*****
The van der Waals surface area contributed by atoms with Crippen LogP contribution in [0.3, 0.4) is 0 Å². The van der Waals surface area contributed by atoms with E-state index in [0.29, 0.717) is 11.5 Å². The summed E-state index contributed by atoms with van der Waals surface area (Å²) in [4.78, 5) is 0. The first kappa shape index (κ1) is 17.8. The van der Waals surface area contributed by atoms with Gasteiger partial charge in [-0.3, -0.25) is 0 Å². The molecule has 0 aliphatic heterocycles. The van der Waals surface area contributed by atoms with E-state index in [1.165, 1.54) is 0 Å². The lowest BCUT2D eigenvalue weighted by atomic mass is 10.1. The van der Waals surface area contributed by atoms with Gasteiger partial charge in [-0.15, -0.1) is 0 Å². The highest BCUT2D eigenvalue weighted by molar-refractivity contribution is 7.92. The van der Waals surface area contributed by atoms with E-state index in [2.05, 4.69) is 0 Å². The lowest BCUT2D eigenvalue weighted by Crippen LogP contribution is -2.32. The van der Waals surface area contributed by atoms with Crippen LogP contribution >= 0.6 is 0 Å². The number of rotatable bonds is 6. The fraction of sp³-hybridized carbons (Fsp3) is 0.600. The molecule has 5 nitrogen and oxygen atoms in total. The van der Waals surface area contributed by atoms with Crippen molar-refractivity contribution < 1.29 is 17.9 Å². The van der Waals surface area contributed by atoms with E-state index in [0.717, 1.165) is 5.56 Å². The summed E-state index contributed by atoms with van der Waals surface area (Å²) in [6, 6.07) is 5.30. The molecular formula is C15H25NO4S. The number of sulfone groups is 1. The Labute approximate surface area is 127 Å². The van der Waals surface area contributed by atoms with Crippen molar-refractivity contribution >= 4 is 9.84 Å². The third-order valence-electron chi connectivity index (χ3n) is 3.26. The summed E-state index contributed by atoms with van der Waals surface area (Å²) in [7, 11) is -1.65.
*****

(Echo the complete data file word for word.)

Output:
The van der Waals surface area contributed by atoms with Crippen LogP contribution in [0.3, 0.4) is 0 Å². The van der Waals surface area contributed by atoms with E-state index in [0.29, 0.717) is 11.5 Å². The summed E-state index contributed by atoms with van der Waals surface area (Å²) in [4.78, 5) is 0. The first kappa shape index (κ1) is 17.8. The van der Waals surface area contributed by atoms with Gasteiger partial charge in [-0.3, -0.25) is 0 Å². The molecule has 0 aliphatic heterocycles. The van der Waals surface area contributed by atoms with E-state index in [1.165, 1.54) is 0 Å². The lowest BCUT2D eigenvalue weighted by atomic mass is 10.1. The van der Waals surface area contributed by atoms with Gasteiger partial charge in [-0.15, -0.1) is 0 Å². The highest BCUT2D eigenvalue weighted by molar-refractivity contribution is 7.92. The van der Waals surface area contributed by atoms with E-state index in [2.05, 4.69) is 0 Å². The lowest BCUT2D eigenvalue weighted by Crippen LogP contribution is -2.32. The van der Waals surface area contributed by atoms with Crippen LogP contribution >= 0.6 is 0 Å². The number of rotatable bonds is 6. The fraction of sp³-hybridized carbons (Fsp3) is 0.600. The molecule has 5 nitrogen and oxygen atoms in total. The van der Waals surface area contributed by atoms with Crippen molar-refractivity contribution < 1.29 is 17.9 Å². The van der Waals surface area contributed by atoms with E-state index in [0.717, 1.165) is 5.56 Å². The summed E-state index contributed by atoms with van der Waals surface area (Å²) in [6, 6.07) is 5.30. The molecular formula is C15H25NO4S. The number of sulfone groups is 1. The Labute approximate surface area is 127 Å². The van der Waals surface area contributed by atoms with Crippen molar-refractivity contribution >= 4 is 9.84 Å². The third-order valence-electron chi connectivity index (χ3n) is 3.26. The summed E-state index contributed by atoms with van der Waals surface area (Å²) in [7, 11) is -1.65.